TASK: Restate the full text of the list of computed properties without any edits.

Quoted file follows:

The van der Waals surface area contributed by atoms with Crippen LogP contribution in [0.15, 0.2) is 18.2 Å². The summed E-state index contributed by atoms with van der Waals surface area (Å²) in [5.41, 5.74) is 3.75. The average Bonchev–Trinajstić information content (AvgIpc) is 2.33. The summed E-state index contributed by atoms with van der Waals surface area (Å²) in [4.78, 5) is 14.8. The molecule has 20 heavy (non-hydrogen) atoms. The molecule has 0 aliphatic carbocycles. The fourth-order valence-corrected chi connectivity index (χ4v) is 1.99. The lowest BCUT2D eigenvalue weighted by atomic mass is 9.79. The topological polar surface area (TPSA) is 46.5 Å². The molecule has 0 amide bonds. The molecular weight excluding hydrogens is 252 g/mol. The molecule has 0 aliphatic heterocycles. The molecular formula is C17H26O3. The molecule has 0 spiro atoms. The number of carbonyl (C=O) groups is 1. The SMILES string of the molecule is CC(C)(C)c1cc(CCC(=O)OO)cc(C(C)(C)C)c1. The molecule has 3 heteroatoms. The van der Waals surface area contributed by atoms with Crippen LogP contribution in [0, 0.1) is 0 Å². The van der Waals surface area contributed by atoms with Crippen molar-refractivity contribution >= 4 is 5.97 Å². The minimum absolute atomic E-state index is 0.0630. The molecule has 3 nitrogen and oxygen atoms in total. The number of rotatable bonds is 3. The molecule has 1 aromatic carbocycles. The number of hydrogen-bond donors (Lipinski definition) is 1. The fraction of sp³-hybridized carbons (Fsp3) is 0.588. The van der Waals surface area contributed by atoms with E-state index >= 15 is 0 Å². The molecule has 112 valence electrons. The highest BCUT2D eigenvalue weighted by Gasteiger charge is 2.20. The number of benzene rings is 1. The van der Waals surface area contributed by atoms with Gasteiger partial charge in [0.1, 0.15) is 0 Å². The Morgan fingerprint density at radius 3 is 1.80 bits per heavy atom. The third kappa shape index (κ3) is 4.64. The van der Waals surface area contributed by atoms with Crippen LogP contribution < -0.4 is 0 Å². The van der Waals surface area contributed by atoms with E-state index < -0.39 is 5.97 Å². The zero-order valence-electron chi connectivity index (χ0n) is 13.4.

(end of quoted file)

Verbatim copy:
The van der Waals surface area contributed by atoms with Crippen LogP contribution in [0.15, 0.2) is 18.2 Å². The summed E-state index contributed by atoms with van der Waals surface area (Å²) in [5.41, 5.74) is 3.75. The average Bonchev–Trinajstić information content (AvgIpc) is 2.33. The summed E-state index contributed by atoms with van der Waals surface area (Å²) in [4.78, 5) is 14.8. The molecule has 20 heavy (non-hydrogen) atoms. The molecule has 0 aliphatic carbocycles. The fourth-order valence-corrected chi connectivity index (χ4v) is 1.99. The lowest BCUT2D eigenvalue weighted by atomic mass is 9.79. The topological polar surface area (TPSA) is 46.5 Å². The molecule has 0 amide bonds. The molecular weight excluding hydrogens is 252 g/mol. The molecule has 0 aliphatic heterocycles. The molecular formula is C17H26O3. The molecule has 0 spiro atoms. The number of carbonyl (C=O) groups is 1. The SMILES string of the molecule is CC(C)(C)c1cc(CCC(=O)OO)cc(C(C)(C)C)c1. The molecule has 3 heteroatoms. The van der Waals surface area contributed by atoms with Crippen LogP contribution in [0, 0.1) is 0 Å². The van der Waals surface area contributed by atoms with Crippen molar-refractivity contribution >= 4 is 5.97 Å². The minimum absolute atomic E-state index is 0.0630. The molecule has 3 nitrogen and oxygen atoms in total. The number of rotatable bonds is 3. The molecule has 1 aromatic carbocycles. The number of hydrogen-bond donors (Lipinski definition) is 1. The fraction of sp³-hybridized carbons (Fsp3) is 0.588. The van der Waals surface area contributed by atoms with E-state index >= 15 is 0 Å². The molecule has 112 valence electrons. The highest BCUT2D eigenvalue weighted by Gasteiger charge is 2.20. The number of benzene rings is 1. The van der Waals surface area contributed by atoms with Gasteiger partial charge in [0.1, 0.15) is 0 Å². The Morgan fingerprint density at radius 3 is 1.80 bits per heavy atom. The third kappa shape index (κ3) is 4.64. The van der Waals surface area contributed by atoms with Crippen LogP contribution < -0.4 is 0 Å². The van der Waals surface area contributed by atoms with E-state index < -0.39 is 5.97 Å². The zero-order valence-electron chi connectivity index (χ0n) is 13.4.